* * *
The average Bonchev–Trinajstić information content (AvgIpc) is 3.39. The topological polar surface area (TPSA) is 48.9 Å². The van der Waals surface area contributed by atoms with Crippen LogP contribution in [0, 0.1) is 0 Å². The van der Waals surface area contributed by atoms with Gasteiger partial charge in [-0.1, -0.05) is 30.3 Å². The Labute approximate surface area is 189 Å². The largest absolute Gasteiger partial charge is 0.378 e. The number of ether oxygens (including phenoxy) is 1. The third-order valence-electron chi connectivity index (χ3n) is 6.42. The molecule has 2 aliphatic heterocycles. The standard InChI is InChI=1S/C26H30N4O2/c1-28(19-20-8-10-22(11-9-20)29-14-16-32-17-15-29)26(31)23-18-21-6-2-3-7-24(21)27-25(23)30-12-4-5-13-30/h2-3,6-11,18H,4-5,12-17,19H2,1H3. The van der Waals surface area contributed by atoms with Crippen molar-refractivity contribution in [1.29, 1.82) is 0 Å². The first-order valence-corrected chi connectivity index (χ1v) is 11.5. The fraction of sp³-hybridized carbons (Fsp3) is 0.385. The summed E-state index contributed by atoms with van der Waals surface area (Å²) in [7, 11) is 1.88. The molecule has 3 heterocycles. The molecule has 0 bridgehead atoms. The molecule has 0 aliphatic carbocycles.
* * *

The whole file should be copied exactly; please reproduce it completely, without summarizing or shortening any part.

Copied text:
The average Bonchev–Trinajstić information content (AvgIpc) is 3.39. The topological polar surface area (TPSA) is 48.9 Å². The van der Waals surface area contributed by atoms with Crippen LogP contribution in [0, 0.1) is 0 Å². The van der Waals surface area contributed by atoms with Gasteiger partial charge in [-0.1, -0.05) is 30.3 Å². The Labute approximate surface area is 189 Å². The largest absolute Gasteiger partial charge is 0.378 e. The number of ether oxygens (including phenoxy) is 1. The third-order valence-electron chi connectivity index (χ3n) is 6.42. The molecule has 2 aliphatic heterocycles. The standard InChI is InChI=1S/C26H30N4O2/c1-28(19-20-8-10-22(11-9-20)29-14-16-32-17-15-29)26(31)23-18-21-6-2-3-7-24(21)27-25(23)30-12-4-5-13-30/h2-3,6-11,18H,4-5,12-17,19H2,1H3. The van der Waals surface area contributed by atoms with Crippen molar-refractivity contribution in [1.29, 1.82) is 0 Å². The first-order valence-corrected chi connectivity index (χ1v) is 11.5. The fraction of sp³-hybridized carbons (Fsp3) is 0.385. The summed E-state index contributed by atoms with van der Waals surface area (Å²) in [7, 11) is 1.88. The molecule has 3 heterocycles. The molecule has 0 bridgehead atoms. The molecule has 0 aliphatic carbocycles.